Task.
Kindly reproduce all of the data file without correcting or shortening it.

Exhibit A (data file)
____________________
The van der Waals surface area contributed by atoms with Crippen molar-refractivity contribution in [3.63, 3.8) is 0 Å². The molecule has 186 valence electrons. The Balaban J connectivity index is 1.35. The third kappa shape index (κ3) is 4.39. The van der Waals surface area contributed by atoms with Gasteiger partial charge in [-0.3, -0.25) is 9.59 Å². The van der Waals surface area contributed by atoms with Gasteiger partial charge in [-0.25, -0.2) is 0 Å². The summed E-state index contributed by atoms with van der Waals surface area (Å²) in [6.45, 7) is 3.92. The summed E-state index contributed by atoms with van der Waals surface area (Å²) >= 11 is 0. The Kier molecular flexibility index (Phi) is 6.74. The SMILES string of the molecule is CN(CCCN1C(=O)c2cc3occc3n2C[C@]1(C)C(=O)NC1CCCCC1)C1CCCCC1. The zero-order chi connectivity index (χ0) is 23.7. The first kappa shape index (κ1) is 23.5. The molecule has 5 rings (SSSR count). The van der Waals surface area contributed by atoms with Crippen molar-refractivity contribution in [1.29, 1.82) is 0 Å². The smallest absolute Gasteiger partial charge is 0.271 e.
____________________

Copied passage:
The van der Waals surface area contributed by atoms with Crippen molar-refractivity contribution in [3.63, 3.8) is 0 Å². The molecule has 186 valence electrons. The Balaban J connectivity index is 1.35. The third kappa shape index (κ3) is 4.39. The van der Waals surface area contributed by atoms with Gasteiger partial charge in [-0.3, -0.25) is 9.59 Å². The van der Waals surface area contributed by atoms with Gasteiger partial charge in [-0.25, -0.2) is 0 Å². The summed E-state index contributed by atoms with van der Waals surface area (Å²) in [6.45, 7) is 3.92. The summed E-state index contributed by atoms with van der Waals surface area (Å²) >= 11 is 0. The Kier molecular flexibility index (Phi) is 6.74. The SMILES string of the molecule is CN(CCCN1C(=O)c2cc3occc3n2C[C@]1(C)C(=O)NC1CCCCC1)C1CCCCC1. The zero-order chi connectivity index (χ0) is 23.7. The first kappa shape index (κ1) is 23.5. The molecule has 5 rings (SSSR count). The van der Waals surface area contributed by atoms with Crippen molar-refractivity contribution in [1.29, 1.82) is 0 Å². The smallest absolute Gasteiger partial charge is 0.271 e.